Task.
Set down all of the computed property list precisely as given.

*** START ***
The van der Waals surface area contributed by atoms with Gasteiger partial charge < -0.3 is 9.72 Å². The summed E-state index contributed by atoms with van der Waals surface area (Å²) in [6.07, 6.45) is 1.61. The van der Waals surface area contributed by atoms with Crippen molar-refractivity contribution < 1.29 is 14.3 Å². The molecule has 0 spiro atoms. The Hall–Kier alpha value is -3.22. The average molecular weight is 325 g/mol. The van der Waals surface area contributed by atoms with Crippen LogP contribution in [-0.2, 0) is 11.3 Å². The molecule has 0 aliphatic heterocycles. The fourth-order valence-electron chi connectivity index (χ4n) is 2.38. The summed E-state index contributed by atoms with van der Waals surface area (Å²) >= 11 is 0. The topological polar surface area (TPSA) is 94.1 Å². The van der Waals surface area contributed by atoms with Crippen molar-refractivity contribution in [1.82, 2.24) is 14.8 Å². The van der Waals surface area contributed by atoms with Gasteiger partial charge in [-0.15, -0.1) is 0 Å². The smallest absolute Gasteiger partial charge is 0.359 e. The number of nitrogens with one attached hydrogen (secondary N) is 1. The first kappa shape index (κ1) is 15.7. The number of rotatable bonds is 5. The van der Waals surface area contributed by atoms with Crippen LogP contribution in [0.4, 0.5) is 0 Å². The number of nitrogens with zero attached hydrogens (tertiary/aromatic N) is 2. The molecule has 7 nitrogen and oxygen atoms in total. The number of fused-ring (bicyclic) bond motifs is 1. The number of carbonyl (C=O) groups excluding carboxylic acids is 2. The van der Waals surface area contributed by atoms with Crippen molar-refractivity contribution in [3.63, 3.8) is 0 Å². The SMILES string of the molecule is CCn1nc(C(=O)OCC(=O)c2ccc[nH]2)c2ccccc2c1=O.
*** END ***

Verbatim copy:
The van der Waals surface area contributed by atoms with Gasteiger partial charge < -0.3 is 9.72 Å². The summed E-state index contributed by atoms with van der Waals surface area (Å²) in [6.07, 6.45) is 1.61. The van der Waals surface area contributed by atoms with Crippen molar-refractivity contribution < 1.29 is 14.3 Å². The molecule has 0 spiro atoms. The Hall–Kier alpha value is -3.22. The average molecular weight is 325 g/mol. The van der Waals surface area contributed by atoms with Crippen LogP contribution in [-0.2, 0) is 11.3 Å². The molecule has 0 aliphatic heterocycles. The fourth-order valence-electron chi connectivity index (χ4n) is 2.38. The summed E-state index contributed by atoms with van der Waals surface area (Å²) >= 11 is 0. The topological polar surface area (TPSA) is 94.1 Å². The van der Waals surface area contributed by atoms with Crippen molar-refractivity contribution in [1.82, 2.24) is 14.8 Å². The van der Waals surface area contributed by atoms with Gasteiger partial charge in [-0.15, -0.1) is 0 Å². The smallest absolute Gasteiger partial charge is 0.359 e. The number of nitrogens with one attached hydrogen (secondary N) is 1. The first kappa shape index (κ1) is 15.7. The number of rotatable bonds is 5. The van der Waals surface area contributed by atoms with Crippen LogP contribution in [0.4, 0.5) is 0 Å². The number of nitrogens with zero attached hydrogens (tertiary/aromatic N) is 2. The molecule has 7 nitrogen and oxygen atoms in total. The number of fused-ring (bicyclic) bond motifs is 1. The number of carbonyl (C=O) groups excluding carboxylic acids is 2. The van der Waals surface area contributed by atoms with Crippen molar-refractivity contribution in [3.63, 3.8) is 0 Å². The SMILES string of the molecule is CCn1nc(C(=O)OCC(=O)c2ccc[nH]2)c2ccccc2c1=O.